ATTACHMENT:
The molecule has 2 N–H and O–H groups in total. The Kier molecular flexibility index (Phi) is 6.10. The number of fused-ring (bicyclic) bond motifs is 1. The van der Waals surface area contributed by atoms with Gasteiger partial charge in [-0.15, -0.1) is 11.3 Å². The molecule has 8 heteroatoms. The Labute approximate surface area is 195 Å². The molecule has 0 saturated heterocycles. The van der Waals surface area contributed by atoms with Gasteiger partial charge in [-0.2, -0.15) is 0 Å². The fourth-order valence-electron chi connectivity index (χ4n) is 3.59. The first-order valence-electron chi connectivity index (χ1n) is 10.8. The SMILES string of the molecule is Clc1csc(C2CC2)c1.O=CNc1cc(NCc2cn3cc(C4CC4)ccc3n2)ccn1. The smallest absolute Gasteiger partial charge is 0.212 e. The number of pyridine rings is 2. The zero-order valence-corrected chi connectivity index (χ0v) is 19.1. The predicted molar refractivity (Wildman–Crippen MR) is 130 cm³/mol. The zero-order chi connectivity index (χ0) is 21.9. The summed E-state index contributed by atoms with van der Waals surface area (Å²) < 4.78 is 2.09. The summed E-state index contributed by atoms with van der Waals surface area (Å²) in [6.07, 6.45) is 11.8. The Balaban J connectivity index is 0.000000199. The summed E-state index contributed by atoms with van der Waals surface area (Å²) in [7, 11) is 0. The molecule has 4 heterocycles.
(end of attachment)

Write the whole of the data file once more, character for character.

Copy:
The molecule has 2 N–H and O–H groups in total. The Kier molecular flexibility index (Phi) is 6.10. The number of fused-ring (bicyclic) bond motifs is 1. The van der Waals surface area contributed by atoms with Gasteiger partial charge in [-0.15, -0.1) is 11.3 Å². The molecule has 8 heteroatoms. The Labute approximate surface area is 195 Å². The molecule has 0 saturated heterocycles. The van der Waals surface area contributed by atoms with Gasteiger partial charge in [-0.2, -0.15) is 0 Å². The fourth-order valence-electron chi connectivity index (χ4n) is 3.59. The first-order valence-electron chi connectivity index (χ1n) is 10.8. The SMILES string of the molecule is Clc1csc(C2CC2)c1.O=CNc1cc(NCc2cn3cc(C4CC4)ccc3n2)ccn1. The smallest absolute Gasteiger partial charge is 0.212 e. The number of pyridine rings is 2. The zero-order valence-corrected chi connectivity index (χ0v) is 19.1. The predicted molar refractivity (Wildman–Crippen MR) is 130 cm³/mol. The zero-order chi connectivity index (χ0) is 21.9. The summed E-state index contributed by atoms with van der Waals surface area (Å²) < 4.78 is 2.09. The summed E-state index contributed by atoms with van der Waals surface area (Å²) in [6.07, 6.45) is 11.8. The Balaban J connectivity index is 0.000000199. The summed E-state index contributed by atoms with van der Waals surface area (Å²) in [7, 11) is 0. The molecule has 4 heterocycles.